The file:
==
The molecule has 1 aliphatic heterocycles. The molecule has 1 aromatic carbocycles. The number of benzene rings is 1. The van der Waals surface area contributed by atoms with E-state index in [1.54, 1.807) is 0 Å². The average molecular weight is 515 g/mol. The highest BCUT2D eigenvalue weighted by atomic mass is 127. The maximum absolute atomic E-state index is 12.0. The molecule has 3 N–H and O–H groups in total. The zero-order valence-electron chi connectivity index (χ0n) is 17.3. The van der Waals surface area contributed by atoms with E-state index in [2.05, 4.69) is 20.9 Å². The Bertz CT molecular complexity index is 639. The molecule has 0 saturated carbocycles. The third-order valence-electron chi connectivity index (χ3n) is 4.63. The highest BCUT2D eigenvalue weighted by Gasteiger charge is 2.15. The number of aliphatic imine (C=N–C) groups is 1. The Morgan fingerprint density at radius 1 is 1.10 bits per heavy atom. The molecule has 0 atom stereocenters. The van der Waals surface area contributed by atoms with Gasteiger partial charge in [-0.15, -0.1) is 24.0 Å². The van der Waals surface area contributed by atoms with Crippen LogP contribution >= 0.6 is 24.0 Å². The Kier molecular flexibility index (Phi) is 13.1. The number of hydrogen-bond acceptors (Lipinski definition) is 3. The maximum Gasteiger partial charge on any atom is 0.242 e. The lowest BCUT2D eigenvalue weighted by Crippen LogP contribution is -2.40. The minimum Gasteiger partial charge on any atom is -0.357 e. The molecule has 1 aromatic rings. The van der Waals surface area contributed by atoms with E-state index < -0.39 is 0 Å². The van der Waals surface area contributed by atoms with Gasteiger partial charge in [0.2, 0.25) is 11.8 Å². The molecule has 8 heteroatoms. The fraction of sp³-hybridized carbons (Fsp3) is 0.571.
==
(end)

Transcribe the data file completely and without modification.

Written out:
The molecule has 1 aliphatic heterocycles. The molecule has 1 aromatic carbocycles. The number of benzene rings is 1. The van der Waals surface area contributed by atoms with E-state index in [1.54, 1.807) is 0 Å². The average molecular weight is 515 g/mol. The highest BCUT2D eigenvalue weighted by atomic mass is 127. The maximum absolute atomic E-state index is 12.0. The molecule has 3 N–H and O–H groups in total. The zero-order valence-electron chi connectivity index (χ0n) is 17.3. The van der Waals surface area contributed by atoms with E-state index in [2.05, 4.69) is 20.9 Å². The Bertz CT molecular complexity index is 639. The molecule has 0 saturated carbocycles. The third-order valence-electron chi connectivity index (χ3n) is 4.63. The highest BCUT2D eigenvalue weighted by Gasteiger charge is 2.15. The number of aliphatic imine (C=N–C) groups is 1. The Morgan fingerprint density at radius 1 is 1.10 bits per heavy atom. The molecule has 0 atom stereocenters. The van der Waals surface area contributed by atoms with Gasteiger partial charge in [-0.15, -0.1) is 24.0 Å². The van der Waals surface area contributed by atoms with Crippen LogP contribution >= 0.6 is 24.0 Å². The Kier molecular flexibility index (Phi) is 13.1. The number of hydrogen-bond acceptors (Lipinski definition) is 3. The maximum Gasteiger partial charge on any atom is 0.242 e. The lowest BCUT2D eigenvalue weighted by Crippen LogP contribution is -2.40. The minimum Gasteiger partial charge on any atom is -0.357 e. The molecule has 1 aromatic rings. The van der Waals surface area contributed by atoms with E-state index < -0.39 is 0 Å². The van der Waals surface area contributed by atoms with Gasteiger partial charge in [0.2, 0.25) is 11.8 Å². The molecule has 8 heteroatoms. The fraction of sp³-hybridized carbons (Fsp3) is 0.571.